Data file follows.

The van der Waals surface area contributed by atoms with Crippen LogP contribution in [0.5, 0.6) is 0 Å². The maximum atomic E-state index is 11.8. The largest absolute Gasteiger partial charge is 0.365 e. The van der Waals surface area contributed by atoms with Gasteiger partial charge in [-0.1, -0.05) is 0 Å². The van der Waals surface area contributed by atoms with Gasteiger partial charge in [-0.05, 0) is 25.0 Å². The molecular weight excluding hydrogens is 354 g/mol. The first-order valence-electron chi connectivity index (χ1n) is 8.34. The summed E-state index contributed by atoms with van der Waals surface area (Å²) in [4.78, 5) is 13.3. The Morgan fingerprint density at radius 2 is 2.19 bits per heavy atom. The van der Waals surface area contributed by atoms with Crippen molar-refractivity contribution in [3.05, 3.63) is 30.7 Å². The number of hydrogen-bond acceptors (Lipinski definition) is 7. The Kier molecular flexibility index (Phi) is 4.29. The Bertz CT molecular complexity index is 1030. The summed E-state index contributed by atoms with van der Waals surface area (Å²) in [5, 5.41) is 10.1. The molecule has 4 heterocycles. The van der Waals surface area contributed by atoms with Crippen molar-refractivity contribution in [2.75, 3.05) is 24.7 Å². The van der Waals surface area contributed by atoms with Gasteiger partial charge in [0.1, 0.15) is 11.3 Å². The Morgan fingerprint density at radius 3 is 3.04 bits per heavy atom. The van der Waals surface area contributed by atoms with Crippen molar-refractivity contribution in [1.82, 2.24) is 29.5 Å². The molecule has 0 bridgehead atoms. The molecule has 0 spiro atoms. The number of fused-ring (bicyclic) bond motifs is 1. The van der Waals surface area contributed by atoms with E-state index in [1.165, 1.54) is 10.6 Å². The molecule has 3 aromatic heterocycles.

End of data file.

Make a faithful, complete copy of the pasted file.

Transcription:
The van der Waals surface area contributed by atoms with Crippen LogP contribution in [0.5, 0.6) is 0 Å². The maximum atomic E-state index is 11.8. The largest absolute Gasteiger partial charge is 0.365 e. The van der Waals surface area contributed by atoms with Gasteiger partial charge in [-0.1, -0.05) is 0 Å². The van der Waals surface area contributed by atoms with Gasteiger partial charge in [-0.05, 0) is 25.0 Å². The molecular weight excluding hydrogens is 354 g/mol. The first-order valence-electron chi connectivity index (χ1n) is 8.34. The summed E-state index contributed by atoms with van der Waals surface area (Å²) in [4.78, 5) is 13.3. The Morgan fingerprint density at radius 2 is 2.19 bits per heavy atom. The van der Waals surface area contributed by atoms with Crippen molar-refractivity contribution in [3.05, 3.63) is 30.7 Å². The number of hydrogen-bond acceptors (Lipinski definition) is 7. The Kier molecular flexibility index (Phi) is 4.29. The Bertz CT molecular complexity index is 1030. The summed E-state index contributed by atoms with van der Waals surface area (Å²) in [5, 5.41) is 10.1. The molecule has 4 heterocycles. The van der Waals surface area contributed by atoms with Crippen molar-refractivity contribution in [2.75, 3.05) is 24.7 Å². The van der Waals surface area contributed by atoms with Gasteiger partial charge in [0.1, 0.15) is 11.3 Å². The Morgan fingerprint density at radius 3 is 3.04 bits per heavy atom. The van der Waals surface area contributed by atoms with Crippen molar-refractivity contribution in [1.82, 2.24) is 29.5 Å². The molecule has 0 bridgehead atoms. The molecule has 0 spiro atoms. The number of fused-ring (bicyclic) bond motifs is 1. The van der Waals surface area contributed by atoms with E-state index in [1.165, 1.54) is 10.6 Å². The molecule has 3 aromatic heterocycles.